Hi CD, you clearly believe you are making the best decision you can for your daughter. And, yes, the best decision does not always turn out to be the correct one. If there is a 75% chance that answer A is correct, then that's the best choice. That doesn't mean that the answer won't turn out to be B. We just do the best we can and one person's best answer is not necessariy the same as someone else's (or in line with the studies or formulas projecting outcomes). Your decision makes a lot of sense to me. Your daughter is 14 and seems pretty stable. Relatively speaking, she is near the end of this. Some times you have to roll the dice.
    JIS is a whole different ballgame in my opinion. Higher stakes.

    And scoliosis related to connective-tissue disorders is yet another. I think the presence of these kids in studies ostensibly looking at "AIS" lowers the apparent bracing effectiveness as there is some evidence certain of these cases are held by no brace.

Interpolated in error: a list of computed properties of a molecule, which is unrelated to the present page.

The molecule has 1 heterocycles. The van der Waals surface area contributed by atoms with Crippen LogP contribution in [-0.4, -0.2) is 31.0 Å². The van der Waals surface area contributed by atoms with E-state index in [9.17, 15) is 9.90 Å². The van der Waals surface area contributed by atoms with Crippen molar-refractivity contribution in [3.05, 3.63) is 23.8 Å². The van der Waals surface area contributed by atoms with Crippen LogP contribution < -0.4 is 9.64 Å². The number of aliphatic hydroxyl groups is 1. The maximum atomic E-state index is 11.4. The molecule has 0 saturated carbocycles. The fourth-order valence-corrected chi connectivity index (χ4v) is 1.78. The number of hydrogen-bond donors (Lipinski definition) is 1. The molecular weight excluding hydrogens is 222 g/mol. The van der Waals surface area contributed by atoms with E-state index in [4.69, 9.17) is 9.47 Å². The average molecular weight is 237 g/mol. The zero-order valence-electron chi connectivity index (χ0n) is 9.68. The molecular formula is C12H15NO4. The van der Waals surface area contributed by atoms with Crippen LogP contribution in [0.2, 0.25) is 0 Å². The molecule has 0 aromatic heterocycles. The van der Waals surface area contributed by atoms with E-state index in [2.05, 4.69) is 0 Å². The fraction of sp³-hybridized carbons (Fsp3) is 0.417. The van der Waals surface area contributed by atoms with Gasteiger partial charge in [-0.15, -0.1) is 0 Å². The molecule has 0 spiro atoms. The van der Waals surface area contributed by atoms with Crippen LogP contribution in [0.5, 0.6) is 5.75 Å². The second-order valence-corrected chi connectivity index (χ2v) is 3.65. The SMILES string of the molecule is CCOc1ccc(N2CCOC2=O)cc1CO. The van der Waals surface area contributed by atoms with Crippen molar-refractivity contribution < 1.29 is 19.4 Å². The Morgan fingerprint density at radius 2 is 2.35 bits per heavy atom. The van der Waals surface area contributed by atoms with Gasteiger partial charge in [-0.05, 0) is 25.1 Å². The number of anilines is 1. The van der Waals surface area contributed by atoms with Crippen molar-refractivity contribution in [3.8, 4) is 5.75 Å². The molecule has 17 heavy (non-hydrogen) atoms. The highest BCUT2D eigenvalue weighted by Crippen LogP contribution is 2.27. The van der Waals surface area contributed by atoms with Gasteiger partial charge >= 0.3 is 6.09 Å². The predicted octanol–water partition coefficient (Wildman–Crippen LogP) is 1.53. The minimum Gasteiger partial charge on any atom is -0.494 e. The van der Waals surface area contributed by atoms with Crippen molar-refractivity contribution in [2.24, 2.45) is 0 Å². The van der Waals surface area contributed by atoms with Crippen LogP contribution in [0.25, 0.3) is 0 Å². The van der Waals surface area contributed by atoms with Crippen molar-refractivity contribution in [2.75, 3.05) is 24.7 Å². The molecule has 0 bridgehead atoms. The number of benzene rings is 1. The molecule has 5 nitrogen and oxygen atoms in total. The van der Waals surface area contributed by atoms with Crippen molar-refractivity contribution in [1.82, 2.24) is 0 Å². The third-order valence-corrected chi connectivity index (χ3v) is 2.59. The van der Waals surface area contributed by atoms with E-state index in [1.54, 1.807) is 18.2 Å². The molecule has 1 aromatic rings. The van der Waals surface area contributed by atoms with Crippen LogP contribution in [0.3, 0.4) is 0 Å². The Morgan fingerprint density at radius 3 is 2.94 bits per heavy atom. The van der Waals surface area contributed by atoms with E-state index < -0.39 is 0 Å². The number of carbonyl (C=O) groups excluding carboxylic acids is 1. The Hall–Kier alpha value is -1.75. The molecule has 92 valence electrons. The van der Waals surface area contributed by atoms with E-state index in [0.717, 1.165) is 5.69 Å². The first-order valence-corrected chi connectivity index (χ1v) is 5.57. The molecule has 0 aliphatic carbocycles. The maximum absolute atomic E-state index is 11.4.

Sharon, mother of identical twin girls with scoliosis

    No island of sanity.

    Question: What do you call alternative medicine that works?
    Answer: Medicine


    "We are all African."

  10. #55
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    CD:

    “70% of kids are unnecessarily braced. Doesnt this make you pause and think?”
    I would have to look at the study, I don’t have time to, but I’m not sure I feel very confident that’s a true statement with the amount of conflicting opinions in this field.